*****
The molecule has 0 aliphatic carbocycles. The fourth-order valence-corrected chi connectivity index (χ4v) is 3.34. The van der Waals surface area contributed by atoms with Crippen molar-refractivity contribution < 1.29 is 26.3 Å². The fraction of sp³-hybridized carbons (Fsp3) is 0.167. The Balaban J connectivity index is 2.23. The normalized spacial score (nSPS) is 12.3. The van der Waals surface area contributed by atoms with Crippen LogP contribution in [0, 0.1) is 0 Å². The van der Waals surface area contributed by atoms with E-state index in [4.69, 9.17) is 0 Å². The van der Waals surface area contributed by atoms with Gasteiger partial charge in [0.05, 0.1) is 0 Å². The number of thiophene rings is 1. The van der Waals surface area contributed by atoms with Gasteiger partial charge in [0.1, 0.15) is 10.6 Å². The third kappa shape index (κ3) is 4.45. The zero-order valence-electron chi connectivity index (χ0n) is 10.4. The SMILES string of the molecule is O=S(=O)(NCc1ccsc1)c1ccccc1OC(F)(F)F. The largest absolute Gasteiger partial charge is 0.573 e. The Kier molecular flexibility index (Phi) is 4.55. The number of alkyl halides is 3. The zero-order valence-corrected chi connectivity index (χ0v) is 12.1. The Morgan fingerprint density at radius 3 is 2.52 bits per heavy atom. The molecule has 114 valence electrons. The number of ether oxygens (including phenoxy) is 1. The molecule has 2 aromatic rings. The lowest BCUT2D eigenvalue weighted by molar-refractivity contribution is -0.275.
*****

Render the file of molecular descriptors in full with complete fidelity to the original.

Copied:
The molecule has 0 aliphatic carbocycles. The fourth-order valence-corrected chi connectivity index (χ4v) is 3.34. The van der Waals surface area contributed by atoms with Crippen molar-refractivity contribution < 1.29 is 26.3 Å². The fraction of sp³-hybridized carbons (Fsp3) is 0.167. The Balaban J connectivity index is 2.23. The normalized spacial score (nSPS) is 12.3. The van der Waals surface area contributed by atoms with Crippen LogP contribution in [0, 0.1) is 0 Å². The van der Waals surface area contributed by atoms with E-state index in [4.69, 9.17) is 0 Å². The van der Waals surface area contributed by atoms with Gasteiger partial charge in [0.05, 0.1) is 0 Å². The number of thiophene rings is 1. The van der Waals surface area contributed by atoms with Gasteiger partial charge in [0.1, 0.15) is 10.6 Å². The third kappa shape index (κ3) is 4.45. The zero-order valence-electron chi connectivity index (χ0n) is 10.4. The SMILES string of the molecule is O=S(=O)(NCc1ccsc1)c1ccccc1OC(F)(F)F. The largest absolute Gasteiger partial charge is 0.573 e. The Kier molecular flexibility index (Phi) is 4.55. The number of alkyl halides is 3. The zero-order valence-corrected chi connectivity index (χ0v) is 12.1. The Morgan fingerprint density at radius 3 is 2.52 bits per heavy atom. The molecule has 114 valence electrons. The number of ether oxygens (including phenoxy) is 1. The molecule has 2 aromatic rings. The lowest BCUT2D eigenvalue weighted by molar-refractivity contribution is -0.275.